Illinois considers criminal reforms

Sarah Warning

Almost four months after helping persuade former Gov. George Ryan grant clemency to all Illinois death row inmates, Northwestern’s Center on Wrongful Convictions is pushing for more reforms to help reduce the number of people convicted of crimes they did not commit.

Over the past two years, the Illinois General Assembly has been debating changes in the collection and use of eyewitness testimony, “jailhouse snitches,” and scientific evidence such as DNA. Rob Warden, the center’s executive director, said he thinks bills detailing these reforms will reach the governor’s office for approval within the next few months.

“It’s a fundamental package we really hope will be a model for the nation,” Warden said.

A bill related to one of the reforms, the Videotaped Confessions Act, is scheduled for debate in the Illinois House of Representatives today.

Warden said if confessions and interrogations are videotaped it might be easier to discover police manipulation that could lead suspects to give false confessions.

Police are allowed to exaggerate evidence or try to persuade suspects they could get off easier if they confess, Warden said.

“Often after lengthy interrogation, even though common sense tells you this is not the right thing to do, you just want it to end so badly (you confess),” he said. “We think the entire custodial interrogation process should be video recorded so we can at least go back to this later and see what could have gone wrong.”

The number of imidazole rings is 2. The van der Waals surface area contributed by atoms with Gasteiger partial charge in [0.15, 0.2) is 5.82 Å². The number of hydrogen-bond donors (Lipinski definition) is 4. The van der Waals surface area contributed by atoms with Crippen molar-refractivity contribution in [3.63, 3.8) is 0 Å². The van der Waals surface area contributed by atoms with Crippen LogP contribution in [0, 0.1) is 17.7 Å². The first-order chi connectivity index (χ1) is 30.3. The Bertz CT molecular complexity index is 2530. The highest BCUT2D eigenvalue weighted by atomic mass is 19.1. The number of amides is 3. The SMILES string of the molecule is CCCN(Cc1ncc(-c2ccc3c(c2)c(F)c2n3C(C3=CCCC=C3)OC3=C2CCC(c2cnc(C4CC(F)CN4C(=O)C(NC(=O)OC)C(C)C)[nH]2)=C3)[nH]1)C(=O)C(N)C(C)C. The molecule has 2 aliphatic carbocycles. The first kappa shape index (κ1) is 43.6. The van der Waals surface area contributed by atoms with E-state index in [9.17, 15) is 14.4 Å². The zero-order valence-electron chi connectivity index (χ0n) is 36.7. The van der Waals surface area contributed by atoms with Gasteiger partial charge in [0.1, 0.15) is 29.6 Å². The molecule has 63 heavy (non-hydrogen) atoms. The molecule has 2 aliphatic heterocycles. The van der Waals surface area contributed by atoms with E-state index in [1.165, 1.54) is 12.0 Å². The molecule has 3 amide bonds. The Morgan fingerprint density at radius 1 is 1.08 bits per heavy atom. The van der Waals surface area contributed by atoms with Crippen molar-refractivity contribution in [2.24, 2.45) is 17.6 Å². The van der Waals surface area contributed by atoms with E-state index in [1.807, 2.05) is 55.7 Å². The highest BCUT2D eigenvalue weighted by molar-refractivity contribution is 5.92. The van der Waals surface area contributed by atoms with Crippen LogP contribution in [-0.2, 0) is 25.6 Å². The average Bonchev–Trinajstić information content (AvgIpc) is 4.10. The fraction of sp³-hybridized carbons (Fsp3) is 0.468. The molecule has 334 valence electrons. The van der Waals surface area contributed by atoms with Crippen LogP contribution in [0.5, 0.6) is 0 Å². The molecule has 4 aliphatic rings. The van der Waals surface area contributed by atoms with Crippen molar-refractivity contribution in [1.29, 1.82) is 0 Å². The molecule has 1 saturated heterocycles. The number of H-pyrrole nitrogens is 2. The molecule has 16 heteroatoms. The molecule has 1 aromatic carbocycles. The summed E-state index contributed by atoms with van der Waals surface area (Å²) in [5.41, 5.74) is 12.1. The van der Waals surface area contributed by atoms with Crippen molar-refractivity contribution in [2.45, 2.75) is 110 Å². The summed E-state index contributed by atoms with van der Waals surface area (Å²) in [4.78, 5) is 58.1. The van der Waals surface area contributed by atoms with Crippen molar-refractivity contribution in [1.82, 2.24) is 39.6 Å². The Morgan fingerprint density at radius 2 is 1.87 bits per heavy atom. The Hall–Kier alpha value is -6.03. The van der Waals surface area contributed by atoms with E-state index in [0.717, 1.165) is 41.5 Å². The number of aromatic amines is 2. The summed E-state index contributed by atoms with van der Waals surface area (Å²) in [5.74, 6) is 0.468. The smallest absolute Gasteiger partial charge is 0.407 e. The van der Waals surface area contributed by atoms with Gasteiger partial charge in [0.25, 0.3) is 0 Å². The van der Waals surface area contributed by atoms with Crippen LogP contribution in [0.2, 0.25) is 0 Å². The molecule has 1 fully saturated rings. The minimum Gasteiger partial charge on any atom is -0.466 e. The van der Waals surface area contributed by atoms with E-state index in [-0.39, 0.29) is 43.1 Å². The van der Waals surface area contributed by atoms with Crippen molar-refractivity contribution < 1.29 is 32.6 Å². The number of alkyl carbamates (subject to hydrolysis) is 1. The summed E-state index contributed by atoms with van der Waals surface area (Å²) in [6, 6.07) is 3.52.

Journalism Prof. David Protess, whose class conducted an investigation that led to the exoneration of former death row inmate Aaron Patterson, said he likely would not have been convicted if videotaped confessions were used.

“If videotaped confessions were used in 1986, Patterson probably wouldn’t have spent a day in jail,” Protess said. “His whole case was based on a false confession.”

Warden said Gov. Rod Blagojevich might veto the bill for videotaped confessions because of lobbying from groups including the Fraternal Order of Police. A Blagojevich spokesman said the governor might veto the act if it doesn’t garner support from police and lawyers.

“(Blagojevich) was in favor of videotaped confessions but not interrogations, because there have been concerns raised about the ability of the police and the prosecutors to do their job,” said the spokesman, Tom Schafer.

Earlier this year Blagojevich extended the moratorium on the death penalty and has expressed interest in reforming the state’s capital-punishment system, Schafer said. “I think he made it clear that he would like to see reforms to make the death penalty fair. And he certainly believes, as did Gov. Ryan, that there are problems with the system.”

Warden said the reforms advocated by the center will modify evidence and testimony that can be susceptible to errors.